CFC Lecture

Neil Shenvi: Are Social Justice, Critical Theory, and Christianity Compatible?

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Social justice. Critical Theory. Are these subjects compatible with Christianity, or not? 

On March 3, 2020, Dr. Neil Shenvi came to the L. Russ Bush Center for Faith and Culture at Southeastern Baptist Theological Seminary to address this important question. In his lecture, he describes Critical Theory, affirms positive aspects, critiques negative aspects, identifies how Critical Theory has infected parts of conservative Evangelicalism, and offers suggestions for moving forward.

Dr. Shenvi has a Ph.D. in Theoretical Chemistry from UC-Berkeley and an A.B. in Chemistry from Princeton. He homeschools his four children through Classical Conversations and can be found on Twitter at @NeilShenvi.

Watch his lecture above, or read excerpts below (edited for clarity).

Critical Theory tells a different story.

Why should we care?

“Several years ago I began noticing a theological drift, both among public figures and among people I knew personally, and it often began with an interest in social justice…. These same people began to display more and more unorthodox beliefs, and I couldn’t figure out why. How do you go from saying, ‘Racism and sexism are sins’ (which they absolutely are) to saying ‘Jesus is one of many paths to God.’ I couldn’t connect the dots…. Until I read this book [Race Class and Gender].… What I finally realized was that people were not just adopting a few new beliefs about politics; they were adopting a new worldview, which was gradually eroding their Christian worldview. That’s why I’m concerned.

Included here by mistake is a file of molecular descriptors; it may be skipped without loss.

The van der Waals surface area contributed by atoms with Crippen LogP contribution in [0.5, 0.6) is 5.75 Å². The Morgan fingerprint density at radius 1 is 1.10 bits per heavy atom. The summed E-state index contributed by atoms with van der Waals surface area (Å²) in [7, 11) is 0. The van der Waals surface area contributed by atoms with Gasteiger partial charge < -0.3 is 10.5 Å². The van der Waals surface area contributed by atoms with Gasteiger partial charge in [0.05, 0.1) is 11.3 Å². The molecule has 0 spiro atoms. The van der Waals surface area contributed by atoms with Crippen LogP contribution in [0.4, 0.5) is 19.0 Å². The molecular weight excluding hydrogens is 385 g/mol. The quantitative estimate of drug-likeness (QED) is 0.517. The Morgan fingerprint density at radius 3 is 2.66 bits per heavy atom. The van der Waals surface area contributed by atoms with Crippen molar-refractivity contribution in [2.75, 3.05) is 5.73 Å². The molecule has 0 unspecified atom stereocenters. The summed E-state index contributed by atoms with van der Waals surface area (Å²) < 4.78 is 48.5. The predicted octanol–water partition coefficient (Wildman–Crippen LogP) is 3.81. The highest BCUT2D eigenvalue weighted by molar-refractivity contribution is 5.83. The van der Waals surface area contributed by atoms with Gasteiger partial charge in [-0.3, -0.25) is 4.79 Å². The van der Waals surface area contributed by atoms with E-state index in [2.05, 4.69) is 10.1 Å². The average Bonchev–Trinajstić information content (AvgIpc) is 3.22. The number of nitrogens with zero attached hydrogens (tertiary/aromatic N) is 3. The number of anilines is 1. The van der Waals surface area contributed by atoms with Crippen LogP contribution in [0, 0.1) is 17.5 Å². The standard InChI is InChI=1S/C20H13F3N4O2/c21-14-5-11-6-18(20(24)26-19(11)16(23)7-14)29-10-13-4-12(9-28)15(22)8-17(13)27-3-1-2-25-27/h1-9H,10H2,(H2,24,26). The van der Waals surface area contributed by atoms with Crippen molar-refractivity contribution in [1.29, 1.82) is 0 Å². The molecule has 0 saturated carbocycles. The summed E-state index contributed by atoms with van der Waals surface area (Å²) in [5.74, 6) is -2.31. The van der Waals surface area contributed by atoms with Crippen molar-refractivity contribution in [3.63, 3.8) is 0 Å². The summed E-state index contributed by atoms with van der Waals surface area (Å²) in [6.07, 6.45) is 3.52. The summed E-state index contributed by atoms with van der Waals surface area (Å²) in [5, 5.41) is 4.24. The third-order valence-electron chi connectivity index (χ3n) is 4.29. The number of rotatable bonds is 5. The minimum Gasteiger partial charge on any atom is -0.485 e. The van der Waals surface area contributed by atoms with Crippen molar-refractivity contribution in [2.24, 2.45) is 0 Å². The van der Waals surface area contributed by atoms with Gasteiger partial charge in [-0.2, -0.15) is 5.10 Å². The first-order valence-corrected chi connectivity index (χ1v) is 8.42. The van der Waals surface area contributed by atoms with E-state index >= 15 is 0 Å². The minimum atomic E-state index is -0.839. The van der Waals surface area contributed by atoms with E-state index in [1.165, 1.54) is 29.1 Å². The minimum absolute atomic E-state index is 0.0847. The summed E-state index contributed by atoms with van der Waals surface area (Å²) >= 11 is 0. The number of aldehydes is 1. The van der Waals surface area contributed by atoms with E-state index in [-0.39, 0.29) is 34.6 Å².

“I see more and more Christians today — especially young Christians — following the same path, and I want to prevent that.”

What is Critical Theory? It’s hard to define.

 “Critical Theory resists essentialism; it’s hard to say exactly what makes a Critical Theory ‘critical’….

“Look at these words and phrases: intersectionality, white privilege, white fragility, colorblind racism, internalized oppression, lived experience, heteronormativity, gender performativity, epistemic injustice, cisheteropatriarchy, compulsory heterosexuality, whiteness…. Where do these phrases come from? At a minimum, they come from the scholars that coined or popularized exactly these terms. What disciplines are these scholars working in? Lots of them….

“My co-author Patrick Sawyer and myself have coined the phrase Contemporary Critical Theory. Why? Undeniably these scholars are writing in the Critical tradition; that’s unquestionable. What’s more, their ideas are having the most impact on contemporary culture. This is a manifestation of Critical Theory that’s impacting our contemporary dialogue.”

What are the four ideas that produce these ways of thought?

  • Premise 1: The Social Binary
    “Society is divided into oppressed and oppressor groups.”
  • Premise 2: Oppression Through Ideology
    “Oppression occurs through hegemonic power.”
  • Premise 3: Lived Experience
    “’Lived experience’ gives oppressed groups privileged access to truth about their oppression.”
  • Premise 4: Social Justice
    “Social justice demands the liberation of oppressed groups.”

The Positives of Critical Theory

  • Strength 1: Emphasis on the sinfulness of oppression.
    “Contemporary Critical Theorists are right to identify oppression as wicked and evil. The Bible, from the Old Testament to the New Testament, from Genesis to Revelation, says oppression is evil and that God calls his followers to resist oppression and to overturn and dismantle injustice. Major caveat: What Critical Theorists call oppression may not be oppression at all. But let’s be clear: When the vulnerable are being abused, and when the powerful are taking advantage of their vulnerability, Christians should absolutely work to stand up for the rights of the vulnerable.”